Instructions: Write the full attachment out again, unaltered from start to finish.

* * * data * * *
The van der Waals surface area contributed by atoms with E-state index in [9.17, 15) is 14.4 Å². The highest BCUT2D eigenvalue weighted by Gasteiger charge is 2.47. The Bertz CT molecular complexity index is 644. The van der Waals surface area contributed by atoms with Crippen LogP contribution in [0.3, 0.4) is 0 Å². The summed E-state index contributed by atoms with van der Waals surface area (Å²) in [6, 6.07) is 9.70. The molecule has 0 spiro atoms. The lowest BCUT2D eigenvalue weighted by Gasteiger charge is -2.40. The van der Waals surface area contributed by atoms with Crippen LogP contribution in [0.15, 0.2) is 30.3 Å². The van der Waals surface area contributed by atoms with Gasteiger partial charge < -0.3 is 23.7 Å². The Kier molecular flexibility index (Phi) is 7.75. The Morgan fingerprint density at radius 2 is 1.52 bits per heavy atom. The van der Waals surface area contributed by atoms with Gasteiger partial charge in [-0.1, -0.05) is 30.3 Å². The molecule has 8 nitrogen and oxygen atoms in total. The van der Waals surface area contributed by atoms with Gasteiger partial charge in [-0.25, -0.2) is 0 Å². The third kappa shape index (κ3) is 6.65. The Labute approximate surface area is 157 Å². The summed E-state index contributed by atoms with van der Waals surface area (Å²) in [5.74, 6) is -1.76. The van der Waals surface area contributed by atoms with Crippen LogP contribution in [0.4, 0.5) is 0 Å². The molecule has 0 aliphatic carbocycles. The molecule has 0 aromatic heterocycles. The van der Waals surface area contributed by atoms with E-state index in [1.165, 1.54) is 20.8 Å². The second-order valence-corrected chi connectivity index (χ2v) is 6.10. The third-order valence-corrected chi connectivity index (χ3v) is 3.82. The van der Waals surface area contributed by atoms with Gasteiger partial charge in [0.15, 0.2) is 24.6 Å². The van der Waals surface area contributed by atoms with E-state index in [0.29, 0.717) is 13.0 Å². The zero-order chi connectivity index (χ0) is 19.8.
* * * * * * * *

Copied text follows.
The van der Waals surface area contributed by atoms with E-state index in [9.17, 15) is 14.4 Å². The highest BCUT2D eigenvalue weighted by Gasteiger charge is 2.47. The Bertz CT molecular complexity index is 644. The van der Waals surface area contributed by atoms with Crippen LogP contribution in [0.3, 0.4) is 0 Å². The summed E-state index contributed by atoms with van der Waals surface area (Å²) in [6, 6.07) is 9.70. The molecule has 0 spiro atoms. The lowest BCUT2D eigenvalue weighted by Gasteiger charge is -2.40. The van der Waals surface area contributed by atoms with Crippen LogP contribution in [0.15, 0.2) is 30.3 Å². The van der Waals surface area contributed by atoms with Gasteiger partial charge < -0.3 is 23.7 Å². The Kier molecular flexibility index (Phi) is 7.75. The Morgan fingerprint density at radius 2 is 1.52 bits per heavy atom. The van der Waals surface area contributed by atoms with Gasteiger partial charge in [-0.1, -0.05) is 30.3 Å². The molecule has 8 nitrogen and oxygen atoms in total. The van der Waals surface area contributed by atoms with Gasteiger partial charge in [-0.25, -0.2) is 0 Å². The third kappa shape index (κ3) is 6.65. The Labute approximate surface area is 157 Å². The summed E-state index contributed by atoms with van der Waals surface area (Å²) in [5.74, 6) is -1.76. The van der Waals surface area contributed by atoms with Crippen LogP contribution in [0.4, 0.5) is 0 Å². The molecule has 0 aliphatic carbocycles. The molecule has 0 aromatic heterocycles. The van der Waals surface area contributed by atoms with E-state index in [1.165, 1.54) is 20.8 Å². The second-order valence-corrected chi connectivity index (χ2v) is 6.10. The third-order valence-corrected chi connectivity index (χ3v) is 3.82. The van der Waals surface area contributed by atoms with Gasteiger partial charge in [0.15, 0.2) is 24.6 Å². The van der Waals surface area contributed by atoms with E-state index in [0.29, 0.717) is 13.0 Å². The zero-order chi connectivity index (χ0) is 19.8.